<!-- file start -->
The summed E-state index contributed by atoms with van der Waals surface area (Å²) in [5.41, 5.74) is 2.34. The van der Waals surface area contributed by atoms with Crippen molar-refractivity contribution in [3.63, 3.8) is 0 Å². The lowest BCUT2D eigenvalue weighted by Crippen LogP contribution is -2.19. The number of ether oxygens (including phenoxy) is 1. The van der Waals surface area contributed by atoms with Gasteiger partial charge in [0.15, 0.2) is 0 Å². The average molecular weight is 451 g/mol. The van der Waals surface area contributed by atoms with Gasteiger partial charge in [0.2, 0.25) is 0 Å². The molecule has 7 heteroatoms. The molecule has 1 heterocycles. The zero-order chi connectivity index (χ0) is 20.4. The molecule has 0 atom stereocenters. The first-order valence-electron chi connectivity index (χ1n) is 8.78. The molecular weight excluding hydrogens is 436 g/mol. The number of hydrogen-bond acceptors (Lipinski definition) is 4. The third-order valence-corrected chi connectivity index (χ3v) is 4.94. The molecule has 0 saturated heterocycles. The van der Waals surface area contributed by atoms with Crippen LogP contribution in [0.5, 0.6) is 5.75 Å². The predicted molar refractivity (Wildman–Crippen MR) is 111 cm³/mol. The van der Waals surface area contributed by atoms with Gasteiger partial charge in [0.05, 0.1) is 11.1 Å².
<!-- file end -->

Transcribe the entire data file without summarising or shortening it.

The summed E-state index contributed by atoms with van der Waals surface area (Å²) in [5.41, 5.74) is 2.34. The van der Waals surface area contributed by atoms with Crippen molar-refractivity contribution in [3.63, 3.8) is 0 Å². The lowest BCUT2D eigenvalue weighted by Crippen LogP contribution is -2.19. The number of ether oxygens (including phenoxy) is 1. The van der Waals surface area contributed by atoms with Gasteiger partial charge in [0.15, 0.2) is 0 Å². The average molecular weight is 451 g/mol. The van der Waals surface area contributed by atoms with Gasteiger partial charge in [0.2, 0.25) is 0 Å². The molecule has 7 heteroatoms. The molecule has 1 heterocycles. The zero-order chi connectivity index (χ0) is 20.4. The molecule has 0 atom stereocenters. The first-order valence-electron chi connectivity index (χ1n) is 8.78. The molecular weight excluding hydrogens is 436 g/mol. The number of hydrogen-bond acceptors (Lipinski definition) is 4. The third-order valence-corrected chi connectivity index (χ3v) is 4.94. The molecule has 0 saturated heterocycles. The van der Waals surface area contributed by atoms with Crippen LogP contribution in [0.5, 0.6) is 5.75 Å². The predicted molar refractivity (Wildman–Crippen MR) is 111 cm³/mol. The van der Waals surface area contributed by atoms with Gasteiger partial charge in [0.05, 0.1) is 11.1 Å².